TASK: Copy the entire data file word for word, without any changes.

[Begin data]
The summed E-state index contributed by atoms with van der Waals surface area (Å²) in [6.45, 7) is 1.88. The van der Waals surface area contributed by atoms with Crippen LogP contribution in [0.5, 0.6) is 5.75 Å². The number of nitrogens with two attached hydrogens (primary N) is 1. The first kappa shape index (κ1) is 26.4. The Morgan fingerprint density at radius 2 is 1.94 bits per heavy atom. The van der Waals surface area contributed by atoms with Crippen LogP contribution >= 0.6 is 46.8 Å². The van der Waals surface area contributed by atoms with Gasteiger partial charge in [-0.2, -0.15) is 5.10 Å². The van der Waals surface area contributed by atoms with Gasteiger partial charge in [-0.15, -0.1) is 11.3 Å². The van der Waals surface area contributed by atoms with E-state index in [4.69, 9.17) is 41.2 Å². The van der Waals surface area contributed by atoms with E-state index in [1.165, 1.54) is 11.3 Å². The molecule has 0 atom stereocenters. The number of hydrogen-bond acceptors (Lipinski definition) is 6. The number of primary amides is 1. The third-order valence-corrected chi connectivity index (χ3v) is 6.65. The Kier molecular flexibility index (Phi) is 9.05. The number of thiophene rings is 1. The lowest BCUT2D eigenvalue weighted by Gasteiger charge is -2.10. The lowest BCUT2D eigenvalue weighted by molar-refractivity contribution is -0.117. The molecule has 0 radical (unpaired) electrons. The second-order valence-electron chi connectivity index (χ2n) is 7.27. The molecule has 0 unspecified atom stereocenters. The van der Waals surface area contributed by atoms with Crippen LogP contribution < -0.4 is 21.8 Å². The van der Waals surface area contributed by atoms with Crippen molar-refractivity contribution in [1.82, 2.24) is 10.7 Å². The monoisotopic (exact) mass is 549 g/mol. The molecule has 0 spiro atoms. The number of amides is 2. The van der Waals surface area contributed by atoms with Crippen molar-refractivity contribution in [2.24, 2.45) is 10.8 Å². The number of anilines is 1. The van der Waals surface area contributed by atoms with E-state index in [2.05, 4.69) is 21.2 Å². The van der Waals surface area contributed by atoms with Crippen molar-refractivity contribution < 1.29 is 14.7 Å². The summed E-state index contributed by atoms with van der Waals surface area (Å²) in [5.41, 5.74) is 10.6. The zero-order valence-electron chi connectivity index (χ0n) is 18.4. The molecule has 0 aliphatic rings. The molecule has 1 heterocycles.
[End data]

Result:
The summed E-state index contributed by atoms with van der Waals surface area (Å²) in [6.45, 7) is 1.88. The van der Waals surface area contributed by atoms with Crippen LogP contribution in [0.5, 0.6) is 5.75 Å². The number of nitrogens with two attached hydrogens (primary N) is 1. The first kappa shape index (κ1) is 26.4. The Morgan fingerprint density at radius 2 is 1.94 bits per heavy atom. The van der Waals surface area contributed by atoms with Crippen LogP contribution >= 0.6 is 46.8 Å². The van der Waals surface area contributed by atoms with Gasteiger partial charge in [-0.2, -0.15) is 5.10 Å². The van der Waals surface area contributed by atoms with Gasteiger partial charge in [-0.15, -0.1) is 11.3 Å². The van der Waals surface area contributed by atoms with E-state index in [4.69, 9.17) is 41.2 Å². The van der Waals surface area contributed by atoms with E-state index in [1.165, 1.54) is 11.3 Å². The molecule has 0 atom stereocenters. The number of hydrogen-bond acceptors (Lipinski definition) is 6. The number of primary amides is 1. The third-order valence-corrected chi connectivity index (χ3v) is 6.65. The Kier molecular flexibility index (Phi) is 9.05. The number of thiophene rings is 1. The lowest BCUT2D eigenvalue weighted by Gasteiger charge is -2.10. The lowest BCUT2D eigenvalue weighted by molar-refractivity contribution is -0.117. The molecule has 0 radical (unpaired) electrons. The second-order valence-electron chi connectivity index (χ2n) is 7.27. The molecule has 0 unspecified atom stereocenters. The van der Waals surface area contributed by atoms with Crippen LogP contribution < -0.4 is 21.8 Å². The van der Waals surface area contributed by atoms with Crippen molar-refractivity contribution in [1.82, 2.24) is 10.7 Å². The monoisotopic (exact) mass is 549 g/mol. The molecule has 0 spiro atoms. The number of amides is 2. The van der Waals surface area contributed by atoms with Crippen molar-refractivity contribution in [2.24, 2.45) is 10.8 Å². The number of anilines is 1. The van der Waals surface area contributed by atoms with E-state index in [2.05, 4.69) is 21.2 Å². The van der Waals surface area contributed by atoms with Crippen molar-refractivity contribution < 1.29 is 14.7 Å². The summed E-state index contributed by atoms with van der Waals surface area (Å²) in [5.41, 5.74) is 10.6. The zero-order valence-electron chi connectivity index (χ0n) is 18.4. The molecule has 0 aliphatic rings. The molecule has 1 heterocycles.